As businesses go, few run the sort of risks that farming does. Farm insurance is critical to making sure that the bad moments don't sink your entire operation. However, it can be tough to figure out just how much insurance you should carry for your farm. Let's look at how you can approach the issue and make sure your farm will have enough coverage.
Foremost, you should think about the consequences of the worst risks. Notably, this doesn't mean the most likely risks. Instead, you want to cover any risk that could wipe your farm out financially. Your farm might be in a region that regularly gets enough rain, for example, but the peak risk for crop failure may be what might happen in a drought year.
Remember, the issue isn't how probable an event might be. Instead, the question is about how devastated the farm would be as a business if a particular thing did happen.
Most folks are going self-insure at least some of their risk. This is the point of deductibles, after all. The insurance company doesn't want a farmer to claim damages for a blade of grass that dries out after the wind blows.
Consequently, the question is, "How much risk can you afford to self-insure?" The more you can cover out-of-pocket, the higher your deductible should be. In turn, this will lower your premium and reduce your farm insurance costs.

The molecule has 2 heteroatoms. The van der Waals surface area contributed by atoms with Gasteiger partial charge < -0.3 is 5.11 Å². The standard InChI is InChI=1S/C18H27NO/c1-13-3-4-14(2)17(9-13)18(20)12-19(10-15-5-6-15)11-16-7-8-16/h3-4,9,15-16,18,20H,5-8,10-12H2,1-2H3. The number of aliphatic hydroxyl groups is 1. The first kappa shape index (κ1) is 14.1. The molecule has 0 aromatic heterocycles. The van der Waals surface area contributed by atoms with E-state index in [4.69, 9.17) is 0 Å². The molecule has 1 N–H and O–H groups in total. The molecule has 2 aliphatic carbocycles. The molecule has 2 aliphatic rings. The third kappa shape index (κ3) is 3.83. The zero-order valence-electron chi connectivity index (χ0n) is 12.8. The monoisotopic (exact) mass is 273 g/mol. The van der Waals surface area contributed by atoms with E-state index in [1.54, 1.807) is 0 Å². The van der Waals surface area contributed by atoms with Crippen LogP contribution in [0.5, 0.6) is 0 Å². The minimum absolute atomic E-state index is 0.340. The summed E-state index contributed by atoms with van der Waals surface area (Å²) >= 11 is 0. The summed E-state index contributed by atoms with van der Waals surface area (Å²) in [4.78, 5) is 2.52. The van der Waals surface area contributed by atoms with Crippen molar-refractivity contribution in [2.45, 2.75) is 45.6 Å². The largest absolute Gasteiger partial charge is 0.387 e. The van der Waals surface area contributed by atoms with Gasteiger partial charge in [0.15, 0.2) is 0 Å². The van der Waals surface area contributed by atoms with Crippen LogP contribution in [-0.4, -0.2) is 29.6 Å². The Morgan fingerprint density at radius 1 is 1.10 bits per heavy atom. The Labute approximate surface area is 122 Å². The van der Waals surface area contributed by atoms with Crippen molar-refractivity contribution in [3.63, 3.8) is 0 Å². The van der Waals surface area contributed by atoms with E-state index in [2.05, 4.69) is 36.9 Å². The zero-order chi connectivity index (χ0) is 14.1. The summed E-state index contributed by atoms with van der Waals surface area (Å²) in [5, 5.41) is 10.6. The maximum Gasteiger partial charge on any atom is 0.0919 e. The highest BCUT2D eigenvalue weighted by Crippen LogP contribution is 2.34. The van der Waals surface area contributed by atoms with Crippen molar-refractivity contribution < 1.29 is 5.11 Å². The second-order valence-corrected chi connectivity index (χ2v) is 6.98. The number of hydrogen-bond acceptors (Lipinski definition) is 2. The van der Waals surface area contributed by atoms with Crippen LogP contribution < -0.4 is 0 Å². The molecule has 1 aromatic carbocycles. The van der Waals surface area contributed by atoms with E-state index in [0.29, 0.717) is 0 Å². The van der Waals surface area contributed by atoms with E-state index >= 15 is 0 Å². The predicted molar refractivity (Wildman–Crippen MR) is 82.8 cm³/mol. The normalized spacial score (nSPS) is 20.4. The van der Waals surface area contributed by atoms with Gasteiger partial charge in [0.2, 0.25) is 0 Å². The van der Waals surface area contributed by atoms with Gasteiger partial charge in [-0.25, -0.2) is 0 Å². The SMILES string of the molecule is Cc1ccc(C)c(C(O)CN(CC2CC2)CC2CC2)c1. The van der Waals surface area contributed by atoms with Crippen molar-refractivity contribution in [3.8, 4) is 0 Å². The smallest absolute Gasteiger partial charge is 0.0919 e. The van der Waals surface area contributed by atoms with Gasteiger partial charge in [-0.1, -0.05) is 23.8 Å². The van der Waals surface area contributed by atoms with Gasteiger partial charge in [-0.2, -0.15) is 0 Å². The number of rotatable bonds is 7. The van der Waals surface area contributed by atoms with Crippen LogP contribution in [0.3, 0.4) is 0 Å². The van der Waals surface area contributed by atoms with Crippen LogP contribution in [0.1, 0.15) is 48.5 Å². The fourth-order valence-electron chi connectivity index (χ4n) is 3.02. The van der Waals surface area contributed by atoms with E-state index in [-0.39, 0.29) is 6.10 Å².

Be aware, though, that you don't want to leave yourself financially exposed. Just because you might be able to cover $50,000 of damages in cash doesn't mean that's where you set the deductible. Otherwise, you might end up in a tight financial situation and not be able to handle a second event if one hits soon after.
Farms come with all kinds of risks, and some of them can seem like pretty unlikely scenarios. Suppose pollen from your radish fields adversely affected the taste of the honey from a neighbor's bee farm. Worse, those folks seek compensation. You might be on the hook for the financial issues their farm experienced due to the radish taste in the honey.
A farm often has unusual labor arrangements. If you pay nonemployee labor to harvest crops, for example, an injury in the field might not be covered by workers' compensation insurance. Instead, that could result in an injury case. Similar scenarios can involve folks getting hurt while picking up products from your farm, and you need to be insured.
Visit a farm insurance website, such as http://www.wrg-ins.com/, to learn more.